Any parent of an asthmatic child knows the cough associated with an asthmatic episode. They also know that this cough may cause more issues than the wheezing and shortness of breath typically associated with asthma.
The incessant coughing can keep the child, and the parents, up at night. It can also stop the child from doing typical childhood activities, especially when it comes to physical activity.
When the cough is the only sign of asthma, in lieu of more typical wheezing and shortness of breath, this is cough-variant asthma. This type of asthma is usually associated with children and is characterized by a dry, non-phlegm-producing cough.
The coughing can occur day or night and is often exacerbated by cold weather, season allergies, strong scents, exercise or any other asthmatic trigger.
Cough-variant asthma is often tough to diagnose since the cough is the only symptom. Sometimes the cough is associated with post-nasal drip (a runny nose) or with bronchitis. Often this type of asthma is diagnosed when it is shown that asthma medication (fast-acting inhalers and steroid pills and inhalers) help to curb the cough.
A doctor might also give a methacholine challenge to patients who they suspect have cough-variant asthma.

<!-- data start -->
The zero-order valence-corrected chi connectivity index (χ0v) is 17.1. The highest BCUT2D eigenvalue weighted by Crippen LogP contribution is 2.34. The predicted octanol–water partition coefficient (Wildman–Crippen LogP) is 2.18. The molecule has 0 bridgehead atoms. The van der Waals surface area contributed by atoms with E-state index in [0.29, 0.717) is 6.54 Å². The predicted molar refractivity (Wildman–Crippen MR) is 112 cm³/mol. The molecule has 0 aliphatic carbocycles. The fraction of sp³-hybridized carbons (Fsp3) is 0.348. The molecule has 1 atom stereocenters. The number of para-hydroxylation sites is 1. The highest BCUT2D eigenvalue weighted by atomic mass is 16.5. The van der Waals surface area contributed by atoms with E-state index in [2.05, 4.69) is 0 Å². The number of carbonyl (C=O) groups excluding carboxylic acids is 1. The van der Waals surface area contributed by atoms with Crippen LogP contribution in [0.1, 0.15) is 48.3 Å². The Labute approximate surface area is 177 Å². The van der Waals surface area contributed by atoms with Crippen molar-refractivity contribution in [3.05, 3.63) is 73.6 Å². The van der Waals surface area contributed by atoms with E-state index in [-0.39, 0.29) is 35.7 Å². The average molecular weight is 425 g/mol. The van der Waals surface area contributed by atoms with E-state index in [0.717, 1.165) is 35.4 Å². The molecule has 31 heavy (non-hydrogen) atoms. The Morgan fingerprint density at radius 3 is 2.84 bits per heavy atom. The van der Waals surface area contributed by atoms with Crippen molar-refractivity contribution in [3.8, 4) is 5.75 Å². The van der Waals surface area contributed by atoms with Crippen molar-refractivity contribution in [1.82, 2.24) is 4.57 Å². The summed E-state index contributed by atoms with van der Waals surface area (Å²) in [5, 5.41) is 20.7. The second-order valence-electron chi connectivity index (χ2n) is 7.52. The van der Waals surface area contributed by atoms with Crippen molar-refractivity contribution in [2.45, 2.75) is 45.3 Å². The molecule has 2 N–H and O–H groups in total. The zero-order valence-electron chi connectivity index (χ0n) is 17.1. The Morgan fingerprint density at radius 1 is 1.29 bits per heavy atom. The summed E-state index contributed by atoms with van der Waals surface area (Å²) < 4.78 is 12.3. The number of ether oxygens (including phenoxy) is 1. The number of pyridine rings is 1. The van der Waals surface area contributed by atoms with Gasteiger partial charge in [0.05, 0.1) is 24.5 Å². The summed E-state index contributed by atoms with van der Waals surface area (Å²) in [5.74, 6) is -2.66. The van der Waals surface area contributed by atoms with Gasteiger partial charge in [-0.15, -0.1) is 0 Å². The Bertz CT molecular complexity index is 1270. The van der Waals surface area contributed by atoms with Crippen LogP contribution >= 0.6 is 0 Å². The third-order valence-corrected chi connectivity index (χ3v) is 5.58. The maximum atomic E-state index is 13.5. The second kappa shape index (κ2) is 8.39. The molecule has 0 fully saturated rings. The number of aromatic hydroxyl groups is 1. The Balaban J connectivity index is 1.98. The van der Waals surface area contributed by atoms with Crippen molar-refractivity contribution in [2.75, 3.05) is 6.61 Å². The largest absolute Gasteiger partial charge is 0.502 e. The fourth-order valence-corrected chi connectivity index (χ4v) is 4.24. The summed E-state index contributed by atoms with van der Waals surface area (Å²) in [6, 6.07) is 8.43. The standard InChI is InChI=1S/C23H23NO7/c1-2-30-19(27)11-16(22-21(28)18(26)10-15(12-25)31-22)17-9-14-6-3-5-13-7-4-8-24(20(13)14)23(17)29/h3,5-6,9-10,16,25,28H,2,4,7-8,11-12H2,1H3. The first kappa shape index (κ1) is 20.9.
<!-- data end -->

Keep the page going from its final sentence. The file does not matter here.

When patients are given a methacholine aerosol mist, their airways narrow, mimicking what happens during a asthma attack. The patients take a spirometry, which measures the lung capacity of the patient, before and after the methacholine challenge.
If the lung capacity goes down by 20 percent or more after the methacholine is administered, then the doctor can assume that the child has asthma.
Once it has been diagnosed that cough-variant asthma is present, "classic" asthma medication, such as an albuterol inhaler and/or anti-inflammatory steroids, should help alleviate the cough over time. Experts suggest that there should be gradual improvement in six to eight weeks.
It is important to note that proper management of all kinds of asthma is imperative, as this is a potentially fatal disease.